The immediate success spoiled us. The next hour was spent foraging through junk with no luck. I came across a few TMNT items, but their condition was embarrassing. Who would pay money for THIS?! Ray Fillet, a classic 90s TMNT figure for sure. But, he's much cooler with limbs and without a thick layer of filth. Toys like this belong in a free pile or a trash bin. Don't try selling us your forgotten childhood garbage, dude. Yet, I see these at every flea market. A sad purchase, but it's a great visual - a true symbol of the junk people sell.
Cowabunga. I eventually landed at a spot bursting with Turtle Power. The table itself was dressed in a TMNT bed sheet - always an encouraging sign and a trap for suckers like me. Even if I didn't find anything for myself in the heap of toys, just seeing so much TMNT in one spot is always awesome. Piles of 90s plastic give me joy. Why? I don't know. Maybe a therapist would.
The vendor's prices were steep. Everything was too expensive for hot plastic laying in the blistering sun. We went back and forth over a sweet sewer lid-firing vehicle, but he wouldn't budge. The guy acted like he had the Mona Lisa, not a toy from the 2000s that was missing pieces. Me, the master of the sewer, couldn't get the sewer vehicle. My skills are slipping.
The clock ticked, the temperature rose. My next purchase was going to be a boring bottle of water if something didn't catch my eye shortly. From the comforts of a rocking chair, an elderly woman gave me a friendly greeting as I meandered passed her table. Sure, her friendly hello was welcome, but it was her wooden rocking chair digging itself into the dirt that really lured me over. Who brings a rocking chair to a flea market? For some strange reason, I wanted to see that sight close up. Curiosity doesn't kill, it gets you Ghostbuster toys. Deep in a box of junk, I found 3 Universal Monster-inspired Ghostbusters figures. They weren't in great shape, but not embarrassingly ruined either. The woman and I negotiated. She continued to rock in her chair during the entire exchange, lulling herself deeper into the Earth. Father Time made his mark on this lady, but her mind was sharp as sword. She knew that the figures were from Ghostbusters, which deeply satisfied me in a weird way. We settled on five bucks for all three figures. Bustin' makes me feel good, but good deals make me feel even better.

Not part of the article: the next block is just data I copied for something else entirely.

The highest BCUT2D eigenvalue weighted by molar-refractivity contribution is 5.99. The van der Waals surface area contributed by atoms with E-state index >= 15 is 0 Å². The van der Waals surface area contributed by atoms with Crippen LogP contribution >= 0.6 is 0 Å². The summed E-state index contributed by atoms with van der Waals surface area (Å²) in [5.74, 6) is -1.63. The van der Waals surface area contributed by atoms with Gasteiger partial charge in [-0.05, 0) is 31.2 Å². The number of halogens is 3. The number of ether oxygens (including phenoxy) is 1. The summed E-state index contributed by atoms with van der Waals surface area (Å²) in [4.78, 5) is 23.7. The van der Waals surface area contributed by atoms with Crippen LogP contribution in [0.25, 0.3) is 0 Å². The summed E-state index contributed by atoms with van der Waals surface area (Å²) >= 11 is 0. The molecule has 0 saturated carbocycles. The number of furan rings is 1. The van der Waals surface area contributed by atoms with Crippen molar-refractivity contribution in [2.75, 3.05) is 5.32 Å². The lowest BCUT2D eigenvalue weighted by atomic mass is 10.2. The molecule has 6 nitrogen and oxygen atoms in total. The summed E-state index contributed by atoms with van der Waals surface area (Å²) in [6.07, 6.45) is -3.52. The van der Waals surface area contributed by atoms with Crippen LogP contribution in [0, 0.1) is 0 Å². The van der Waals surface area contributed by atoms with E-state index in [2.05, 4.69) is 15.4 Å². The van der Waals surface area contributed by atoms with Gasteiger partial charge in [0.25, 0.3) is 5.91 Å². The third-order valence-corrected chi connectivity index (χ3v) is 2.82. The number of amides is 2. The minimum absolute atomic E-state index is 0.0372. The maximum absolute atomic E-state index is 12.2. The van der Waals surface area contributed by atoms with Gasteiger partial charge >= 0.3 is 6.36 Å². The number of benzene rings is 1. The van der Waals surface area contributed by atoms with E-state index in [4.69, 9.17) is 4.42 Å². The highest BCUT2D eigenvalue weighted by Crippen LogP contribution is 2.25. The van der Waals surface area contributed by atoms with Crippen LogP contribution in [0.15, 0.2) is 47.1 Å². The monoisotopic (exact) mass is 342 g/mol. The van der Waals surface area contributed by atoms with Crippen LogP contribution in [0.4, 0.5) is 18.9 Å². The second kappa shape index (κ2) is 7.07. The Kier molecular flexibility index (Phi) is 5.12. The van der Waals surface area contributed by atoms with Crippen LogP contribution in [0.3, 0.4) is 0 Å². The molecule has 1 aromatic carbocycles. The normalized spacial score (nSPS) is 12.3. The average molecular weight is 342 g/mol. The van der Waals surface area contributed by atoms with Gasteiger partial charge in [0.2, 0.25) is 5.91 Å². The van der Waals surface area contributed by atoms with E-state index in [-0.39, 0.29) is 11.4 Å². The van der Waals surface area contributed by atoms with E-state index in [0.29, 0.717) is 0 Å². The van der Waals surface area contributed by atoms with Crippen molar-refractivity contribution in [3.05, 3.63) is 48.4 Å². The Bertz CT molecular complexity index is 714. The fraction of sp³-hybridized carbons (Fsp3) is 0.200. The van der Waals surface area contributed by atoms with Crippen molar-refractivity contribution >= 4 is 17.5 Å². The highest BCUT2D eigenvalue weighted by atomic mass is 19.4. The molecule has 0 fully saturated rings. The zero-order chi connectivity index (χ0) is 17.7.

With 3 hours on the books and the heat at its height, my Mom & Jess were ready to call it a day. We had a pretty successful haul, so why not end on a high note? Of course, I never want to stop. I'd run myself into the ground for the sake of a good flea market. There were a couple more unexplored rows. I broke away from the group - determined to fly through the last of the market quickly, leaving no stone unturned.
My dedication paid off. I found a few people my age selling their old toys. In a laundry basket full of big toys, I found one of my TMNT holy grails - an 11" Krang Android Body! I picked up the toy in disbelief. Did I really find this dude in the wild?! Am I dreaming?! His antennae and stomach hutch were intact too - the key pieces that are easily, and are usually, broken. Pulling myself out of a trance, I mumbled something to the vendor. Luckily, they could translate my idiotic babbling to "how much?"
"Fifty cents," was the modest reply. Yup, that's right. They were willing to let my holy grail go for a measly half buck. As I picked my jaw off the ground, I removed a crumpled George Washington from my wallet and eagerly forked it over. The young woman searched her pockets for change. I told her not to even worry about it, in fear the mistake of selling this prized procession so incredibly cheap would hit her. I gave her a final "thank you" and scurried along in a euphoric stupor.
I already have an 11" Krang Android Body. It's in much better condition, has a box & was a very special birthday gift. I didn't really need another one. But for a buck, how could I resist? At one time, this was the top of my TMNT holy grail list. Discovering it in the wild, for a dollar, was a (sad) fantasy I always hoped would become a reality. Now, it has. The Sewer Den has Krang twins!
The great flea market excursion of summer 2016 was an unprecedented success. Krang, with the help of a few Ghostbusters & a handful of random junk, raised the bar pretty high. I'm still in disbelief over these discoveries! When do I wake up? Years from now, I'll fondly look back at this legendary trip. I already miss navigating through the dust-covered collections, cutting through the sweltering heat of summer 2016.
It was a moment in time. It was unreal. It was the perfect summer flea market.